Updating temporal expectancy of an aversive event engages striatal plasticity under amygdala control

Glenn Dallérac, Michael Graupner, Jeroen Knippenberg, Raquel Chacon Ruiz Martinez, Tatiane Ferreira Tavares, Lucille Tallot, Nicole El Massioui, Anna Verschueren, Sophie Höhn, Julie Boulanger Bertolus, Alex Reyes, Joseph E. LeDoux, Glenn E. Schafe, Lorenzo Diaz-Mataix, Valerie Doyère

Research output: Contribution to journalArticlepeer-review


Pavlovian aversive conditioning requires learning of the association between a conditioned stimulus (CS) and an unconditioned, aversive stimulus (US) but also involves encoding the time interval between the two stimuli. The neurobiological bases of this time interval learning are unknown. Here, we show that in rats, the dorsal striatum and basal amygdala belong to a common functional network underlying temporal expectancy and learning of a CS-US interval. Importantly, changes in coherence between striatum and amygdala local field potentials (LFPs) were found to couple these structures during interval estimation within the lower range of the theta rhythm (3-6 Hz). Strikingly, we also show that a change to the CS-US time interval results in long-term changes in cortico-striatal synaptic efficacy under the control of the amygdala. Collectively, this study reveals physiological correlates of plasticity mechanisms of interval timing that take place in the striatum and are regulated by the amygdala.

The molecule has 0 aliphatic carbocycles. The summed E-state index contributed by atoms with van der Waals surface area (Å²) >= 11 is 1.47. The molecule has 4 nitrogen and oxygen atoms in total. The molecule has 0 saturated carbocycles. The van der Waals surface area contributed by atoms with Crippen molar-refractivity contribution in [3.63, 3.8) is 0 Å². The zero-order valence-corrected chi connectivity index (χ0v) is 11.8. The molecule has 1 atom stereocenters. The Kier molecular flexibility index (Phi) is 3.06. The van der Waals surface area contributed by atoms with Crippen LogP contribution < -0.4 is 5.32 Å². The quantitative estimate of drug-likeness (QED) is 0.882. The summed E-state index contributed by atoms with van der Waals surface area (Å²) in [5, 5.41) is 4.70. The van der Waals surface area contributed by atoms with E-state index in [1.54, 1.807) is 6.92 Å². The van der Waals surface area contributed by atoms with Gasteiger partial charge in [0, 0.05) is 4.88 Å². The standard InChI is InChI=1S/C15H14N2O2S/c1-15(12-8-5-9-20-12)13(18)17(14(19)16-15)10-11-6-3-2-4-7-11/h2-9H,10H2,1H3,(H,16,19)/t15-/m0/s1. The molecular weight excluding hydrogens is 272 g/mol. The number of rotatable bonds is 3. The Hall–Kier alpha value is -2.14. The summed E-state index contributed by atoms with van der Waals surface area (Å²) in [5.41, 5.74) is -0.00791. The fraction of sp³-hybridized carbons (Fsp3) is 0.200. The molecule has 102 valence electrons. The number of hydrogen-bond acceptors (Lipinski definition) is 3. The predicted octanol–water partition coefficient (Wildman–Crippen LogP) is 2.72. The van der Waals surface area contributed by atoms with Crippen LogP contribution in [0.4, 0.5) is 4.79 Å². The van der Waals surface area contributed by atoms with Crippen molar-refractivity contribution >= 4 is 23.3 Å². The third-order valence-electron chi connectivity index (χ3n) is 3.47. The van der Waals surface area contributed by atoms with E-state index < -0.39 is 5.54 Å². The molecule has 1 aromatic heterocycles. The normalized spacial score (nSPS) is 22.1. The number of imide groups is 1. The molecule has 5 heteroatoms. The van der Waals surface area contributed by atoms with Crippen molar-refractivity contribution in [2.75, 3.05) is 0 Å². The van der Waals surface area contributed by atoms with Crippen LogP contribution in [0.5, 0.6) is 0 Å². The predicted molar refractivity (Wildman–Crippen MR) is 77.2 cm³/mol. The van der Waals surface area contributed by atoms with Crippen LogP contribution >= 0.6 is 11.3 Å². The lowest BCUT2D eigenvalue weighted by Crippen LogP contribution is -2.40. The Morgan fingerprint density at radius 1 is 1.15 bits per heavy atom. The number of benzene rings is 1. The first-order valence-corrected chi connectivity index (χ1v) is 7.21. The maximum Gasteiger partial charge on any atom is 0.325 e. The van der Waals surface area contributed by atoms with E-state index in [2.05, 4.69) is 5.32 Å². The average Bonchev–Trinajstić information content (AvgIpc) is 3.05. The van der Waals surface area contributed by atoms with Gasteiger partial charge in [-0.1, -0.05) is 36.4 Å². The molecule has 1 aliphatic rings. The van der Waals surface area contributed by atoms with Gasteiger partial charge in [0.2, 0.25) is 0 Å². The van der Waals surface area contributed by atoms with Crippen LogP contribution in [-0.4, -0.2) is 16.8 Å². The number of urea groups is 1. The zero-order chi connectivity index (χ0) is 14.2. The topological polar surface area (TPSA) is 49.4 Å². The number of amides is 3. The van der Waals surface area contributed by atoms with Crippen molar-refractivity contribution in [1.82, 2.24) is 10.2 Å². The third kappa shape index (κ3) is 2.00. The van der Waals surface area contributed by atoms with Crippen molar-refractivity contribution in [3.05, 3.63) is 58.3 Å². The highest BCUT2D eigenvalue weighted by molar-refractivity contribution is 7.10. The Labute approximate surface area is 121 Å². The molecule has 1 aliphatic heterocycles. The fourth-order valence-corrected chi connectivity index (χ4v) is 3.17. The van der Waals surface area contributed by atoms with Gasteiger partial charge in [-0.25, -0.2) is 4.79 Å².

Original languageEnglish (US)
Article number13920
JournalNature communications
StatePublished - Jan 9 2017

ASJC Scopus subject areas

  • General Chemistry
  • General Biochemistry, Genetics and Molecular Biology
  • General Physics and Astronomy


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